went up very high, and since the Bishop and presbyters sat or stood thereupon during the Scripture readings, the faithful could see the Bishop above the pillars that separated the nave from the altar. These liturgical niceties were not mere decorations, nor are they historical points of trivia. The ascent of the presbytery from the ambo
to the synthronon
represented Christ's ascension; and the Bishop's descent after the readings to dismiss the catechumens symbolized the Last Judgment. These various actions of the Patristic liturgy, related as they are to the physical layout of the basilica church, emphasized the eschatological nature of liturgical experience. The fourth century Christians were thinking about their actions and worship in terms of the things to come, not as a celebration of the past Ã¢â‚¬â€œ herein we see theological continuity with the early Church, despite all the room and reason for change in form and style. History and Sources
If such then is the tenor and theology of the Patristic liturgy, what of its sources? From the time of the fourth century, there have been three valid liturgies in the Byzantine tradition: one based on St. Basil the Great's anaphora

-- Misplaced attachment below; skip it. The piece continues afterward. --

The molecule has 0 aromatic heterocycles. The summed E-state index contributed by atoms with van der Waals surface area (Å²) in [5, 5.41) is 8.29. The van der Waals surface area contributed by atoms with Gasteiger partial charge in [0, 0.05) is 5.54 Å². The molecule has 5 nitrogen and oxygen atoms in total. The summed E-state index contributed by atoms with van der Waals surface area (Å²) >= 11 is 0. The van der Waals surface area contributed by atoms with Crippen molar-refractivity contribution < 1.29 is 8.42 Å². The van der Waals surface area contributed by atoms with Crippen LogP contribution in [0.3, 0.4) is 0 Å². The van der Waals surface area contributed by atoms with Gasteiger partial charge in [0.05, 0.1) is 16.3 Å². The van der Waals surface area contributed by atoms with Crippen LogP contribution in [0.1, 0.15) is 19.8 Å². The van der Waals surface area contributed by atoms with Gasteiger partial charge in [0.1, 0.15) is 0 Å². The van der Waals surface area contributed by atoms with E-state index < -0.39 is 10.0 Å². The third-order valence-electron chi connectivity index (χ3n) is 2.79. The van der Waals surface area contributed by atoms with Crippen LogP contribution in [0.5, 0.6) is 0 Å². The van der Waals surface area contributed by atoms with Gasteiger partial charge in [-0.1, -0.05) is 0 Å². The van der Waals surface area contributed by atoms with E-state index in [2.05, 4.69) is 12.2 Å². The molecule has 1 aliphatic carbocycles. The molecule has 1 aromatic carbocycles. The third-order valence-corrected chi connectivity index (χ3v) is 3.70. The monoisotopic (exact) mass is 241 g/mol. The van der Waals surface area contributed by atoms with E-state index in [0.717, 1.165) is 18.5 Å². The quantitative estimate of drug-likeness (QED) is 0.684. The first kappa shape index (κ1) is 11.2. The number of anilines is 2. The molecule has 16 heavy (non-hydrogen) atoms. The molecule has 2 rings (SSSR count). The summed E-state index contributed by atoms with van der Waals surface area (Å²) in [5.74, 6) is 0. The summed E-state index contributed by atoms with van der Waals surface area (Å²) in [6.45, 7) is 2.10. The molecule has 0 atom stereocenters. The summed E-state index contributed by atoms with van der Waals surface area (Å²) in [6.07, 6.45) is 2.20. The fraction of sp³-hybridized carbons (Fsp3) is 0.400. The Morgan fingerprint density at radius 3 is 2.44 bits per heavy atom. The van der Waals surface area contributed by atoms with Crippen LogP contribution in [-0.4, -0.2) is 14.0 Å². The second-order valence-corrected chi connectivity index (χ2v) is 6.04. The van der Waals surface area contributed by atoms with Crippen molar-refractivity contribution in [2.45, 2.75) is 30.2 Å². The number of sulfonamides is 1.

, another called St. James' Liturgy, and, finally, the Liturgy contained in the Apostolic Constitutions
(which later came to be associated with the pen of St. John Chrysostom). It should come as no surprise that these three prevail, since they represent the three most important centers of the early Christian Church: St. Basil's moved quickly from Cappadocia to Constantinople; St James' came from Jerusalem; and the Apostolic Constitutions
came from Antioch. Scholars have said that St. John's liturgy is clearly a liturgy of the 3rd century, which received a very hesitant elaboration in the 4th century. How then did an Antiochian liturgy of such vintage come to dominate the current Byzantine Typikon? In the 8th century or later it made its way to Constantinople and, after a few centuries, established itself as the normal Byzantine eucharistic celebration. However, it is clear that such a practice was not standard in the earlier years of the Church, since the Ecumenical Councils mention the liturgies of St. Basil, St. James and the Apostolic Constitutions